Slowly, and hopefully surely, sweeping changes coming to how N.J. cops use force and how it is investigated
New Jersey’s attorney general on Wednesday overhauled standards for behavior of police and prosecutors statewide, issuing five different directives targeting the use of force in arrests, internal affairs probes, evidence rules and police training.
The reforms, some of which were spurred by news organizations’ investigations into troubling gaps in oversight, will create a public database of police use of force rates, ease public access to videos of police encounters and require county prosecutors to make sure their attorneys are turning over important evidence to people accused of crimes, including information about cops with credibility problems.
In an interview Wednesday morning, Attorney General Gurbir Grewal said the package of directives, along with some changes within his own office, are meant to promote “accountability and transparency.”
As part of the overhaul, six New Jersey police departments were taking part in a pilot program to report all instances of use of force into an online portal modeled after The Force Report, an NJ Advance Media investigation that revealed a small number of police officers across the state accounted for a disproportionate number of police uses of force.
“It’s going to be an accountability tool,” Grewal said. “It’s going to increase public safety, law enforcement safety and public trust, and we are going to share whatever we are permitted to share.”
Previously, police officers who used force on a suspect were required to log the incident in a brief report meant to track such cases. But NJ Advance Media’s investigation found very few departments actually reviewed the forms.
The news organization spent more than a year compiling its own database of police use of force, which was published last year.
Under the pilot program, police in Bridgeton, Dover, Linden, Millville, Paterson, and South Brunswick will report uses of force directly to the attorney general using a secure online portal. Grewal said the six towns were selected because they represented a “cross-section” of New Jersey’s different police departments.
The list also includes “departments that, frankly, have had issues,” Grewal said.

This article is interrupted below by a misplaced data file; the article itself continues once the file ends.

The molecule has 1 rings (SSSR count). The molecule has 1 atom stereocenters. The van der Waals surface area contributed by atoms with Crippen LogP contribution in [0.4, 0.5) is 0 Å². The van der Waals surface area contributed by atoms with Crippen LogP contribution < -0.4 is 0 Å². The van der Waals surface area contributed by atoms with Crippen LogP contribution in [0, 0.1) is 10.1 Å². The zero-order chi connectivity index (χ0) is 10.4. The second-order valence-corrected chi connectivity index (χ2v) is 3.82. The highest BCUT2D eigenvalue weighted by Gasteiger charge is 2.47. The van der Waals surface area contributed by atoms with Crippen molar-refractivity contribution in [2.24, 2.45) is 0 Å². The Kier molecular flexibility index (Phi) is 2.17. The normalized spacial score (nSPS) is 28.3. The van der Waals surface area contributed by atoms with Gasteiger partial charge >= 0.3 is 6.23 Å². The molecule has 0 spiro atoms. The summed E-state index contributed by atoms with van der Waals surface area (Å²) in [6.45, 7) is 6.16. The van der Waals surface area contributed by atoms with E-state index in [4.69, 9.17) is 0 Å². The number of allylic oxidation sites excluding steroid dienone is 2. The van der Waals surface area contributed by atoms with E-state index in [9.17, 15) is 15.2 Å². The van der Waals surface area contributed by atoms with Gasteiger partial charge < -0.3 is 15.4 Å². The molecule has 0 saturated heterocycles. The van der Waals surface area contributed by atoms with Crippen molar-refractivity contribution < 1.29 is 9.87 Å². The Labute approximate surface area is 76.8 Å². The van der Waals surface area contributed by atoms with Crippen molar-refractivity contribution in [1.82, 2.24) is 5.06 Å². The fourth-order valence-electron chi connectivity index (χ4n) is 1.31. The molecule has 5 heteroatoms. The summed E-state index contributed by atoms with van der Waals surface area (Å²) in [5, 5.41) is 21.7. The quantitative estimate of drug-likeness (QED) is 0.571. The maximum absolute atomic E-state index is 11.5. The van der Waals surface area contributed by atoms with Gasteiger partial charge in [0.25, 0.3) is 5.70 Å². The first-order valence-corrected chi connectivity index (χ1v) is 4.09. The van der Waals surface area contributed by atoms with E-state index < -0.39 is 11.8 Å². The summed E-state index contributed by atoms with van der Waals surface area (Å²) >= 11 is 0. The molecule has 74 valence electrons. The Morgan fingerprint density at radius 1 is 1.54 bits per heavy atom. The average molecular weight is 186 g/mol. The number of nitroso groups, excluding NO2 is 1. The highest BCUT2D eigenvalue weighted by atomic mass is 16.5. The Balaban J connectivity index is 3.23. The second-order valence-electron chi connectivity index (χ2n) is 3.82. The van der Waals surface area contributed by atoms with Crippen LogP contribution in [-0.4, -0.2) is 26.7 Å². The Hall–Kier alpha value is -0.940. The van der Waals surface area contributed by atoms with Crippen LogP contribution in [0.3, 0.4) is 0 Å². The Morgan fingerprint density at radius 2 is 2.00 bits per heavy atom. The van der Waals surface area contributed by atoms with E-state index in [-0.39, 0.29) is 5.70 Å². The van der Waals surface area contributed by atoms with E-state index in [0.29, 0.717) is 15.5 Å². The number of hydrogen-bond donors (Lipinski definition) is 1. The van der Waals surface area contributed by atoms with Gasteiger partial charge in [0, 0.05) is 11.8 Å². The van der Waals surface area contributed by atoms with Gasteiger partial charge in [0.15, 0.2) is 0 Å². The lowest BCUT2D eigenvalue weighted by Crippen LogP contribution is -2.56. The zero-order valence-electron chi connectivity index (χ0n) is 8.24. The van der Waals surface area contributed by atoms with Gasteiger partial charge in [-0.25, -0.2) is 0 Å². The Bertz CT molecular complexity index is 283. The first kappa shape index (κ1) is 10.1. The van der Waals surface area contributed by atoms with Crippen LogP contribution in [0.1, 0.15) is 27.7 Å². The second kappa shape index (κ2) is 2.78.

Seven of Paterson’s police officers have been charged so far in an FBI corruption probe that found officers used excessive force, were shaking down suspects for money and other wrongdoing.
In Millville, a police officer identified in The Force Report as reporting the highest use of force rate in the state pleaded guilty last month to charges he assaulted two women during separate arrests.
Grewal said the vast majority of the state’s law enforcement officers behave honorably, and these new policies could make New Jersey a “national model for policing in the 21st century.”
Wednesday’s announcement also includes a revamping of the Police Training Commission and directs the group to come up with a proposal for licensing police officers. An Asbury Park Press Investigation found New Jersey was one of just a handful of states that don’t require licensure for police.
“New Jersey licenses the practitioners of many different professions, from accountants to veterinarians and cosmetologists to plumbers,” Grewal acknowledged in a letter to the Police Training Commission released Wednesday.
“Yet we are one of only a handful of states that do not license the police officers we authorize to carry weapons and deploy deadly force.”
The letter asks the commission “to prepare a report on the pros and cons of licensure.”
What is your city or state doing to better manage police uses of force?
[Thanks to reader Alan Beck who blogs at “My Terrain:” alanbeck.me]
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